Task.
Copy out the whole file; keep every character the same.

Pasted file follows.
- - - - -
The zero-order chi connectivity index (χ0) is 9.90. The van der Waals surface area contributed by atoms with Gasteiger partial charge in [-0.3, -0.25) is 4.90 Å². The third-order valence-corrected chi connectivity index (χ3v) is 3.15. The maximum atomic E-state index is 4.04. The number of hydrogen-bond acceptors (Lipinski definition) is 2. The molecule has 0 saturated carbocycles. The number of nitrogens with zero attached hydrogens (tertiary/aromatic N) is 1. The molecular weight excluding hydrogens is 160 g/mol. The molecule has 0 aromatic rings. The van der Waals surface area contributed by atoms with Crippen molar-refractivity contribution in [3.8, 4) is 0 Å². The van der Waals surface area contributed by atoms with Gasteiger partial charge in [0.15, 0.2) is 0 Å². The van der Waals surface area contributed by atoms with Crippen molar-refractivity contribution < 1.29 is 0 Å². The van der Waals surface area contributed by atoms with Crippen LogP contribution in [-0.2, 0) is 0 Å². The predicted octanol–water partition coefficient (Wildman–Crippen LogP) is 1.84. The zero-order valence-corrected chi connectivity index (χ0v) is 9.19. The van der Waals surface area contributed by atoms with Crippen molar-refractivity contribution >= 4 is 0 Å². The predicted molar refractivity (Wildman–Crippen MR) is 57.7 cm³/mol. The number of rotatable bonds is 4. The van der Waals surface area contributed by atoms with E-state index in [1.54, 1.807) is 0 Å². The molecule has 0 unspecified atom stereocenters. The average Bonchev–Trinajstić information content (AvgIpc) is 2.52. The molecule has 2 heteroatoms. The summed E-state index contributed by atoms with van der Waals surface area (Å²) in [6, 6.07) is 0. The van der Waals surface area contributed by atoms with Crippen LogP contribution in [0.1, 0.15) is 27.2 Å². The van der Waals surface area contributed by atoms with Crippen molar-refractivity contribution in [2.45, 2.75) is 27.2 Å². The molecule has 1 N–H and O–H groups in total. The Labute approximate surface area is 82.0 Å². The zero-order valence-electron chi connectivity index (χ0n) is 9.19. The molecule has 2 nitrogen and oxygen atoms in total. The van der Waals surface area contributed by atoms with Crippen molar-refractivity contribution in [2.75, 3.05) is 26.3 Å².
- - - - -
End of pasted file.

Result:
The zero-order chi connectivity index (χ0) is 9.90. The van der Waals surface area contributed by atoms with Gasteiger partial charge in [-0.3, -0.25) is 4.90 Å². The third-order valence-corrected chi connectivity index (χ3v) is 3.15. The maximum atomic E-state index is 4.04. The number of hydrogen-bond acceptors (Lipinski definition) is 2. The molecule has 0 saturated carbocycles. The number of nitrogens with zero attached hydrogens (tertiary/aromatic N) is 1. The molecular weight excluding hydrogens is 160 g/mol. The molecule has 0 aromatic rings. The van der Waals surface area contributed by atoms with Crippen molar-refractivity contribution in [3.8, 4) is 0 Å². The van der Waals surface area contributed by atoms with Gasteiger partial charge in [0.15, 0.2) is 0 Å². The van der Waals surface area contributed by atoms with Crippen molar-refractivity contribution < 1.29 is 0 Å². The van der Waals surface area contributed by atoms with Crippen LogP contribution in [-0.2, 0) is 0 Å². The predicted octanol–water partition coefficient (Wildman–Crippen LogP) is 1.84. The zero-order valence-corrected chi connectivity index (χ0v) is 9.19. The van der Waals surface area contributed by atoms with Crippen molar-refractivity contribution >= 4 is 0 Å². The predicted molar refractivity (Wildman–Crippen MR) is 57.7 cm³/mol. The number of rotatable bonds is 4. The van der Waals surface area contributed by atoms with E-state index in [1.54, 1.807) is 0 Å². The molecule has 0 unspecified atom stereocenters. The average Bonchev–Trinajstić information content (AvgIpc) is 2.52. The molecule has 2 heteroatoms. The summed E-state index contributed by atoms with van der Waals surface area (Å²) in [6, 6.07) is 0. The van der Waals surface area contributed by atoms with Crippen LogP contribution in [0.1, 0.15) is 27.2 Å². The van der Waals surface area contributed by atoms with Crippen molar-refractivity contribution in [2.45, 2.75) is 27.2 Å². The molecule has 1 N–H and O–H groups in total. The Labute approximate surface area is 82.0 Å². The zero-order valence-electron chi connectivity index (χ0n) is 9.19. The molecule has 2 nitrogen and oxygen atoms in total. The van der Waals surface area contributed by atoms with Crippen molar-refractivity contribution in [2.75, 3.05) is 26.3 Å².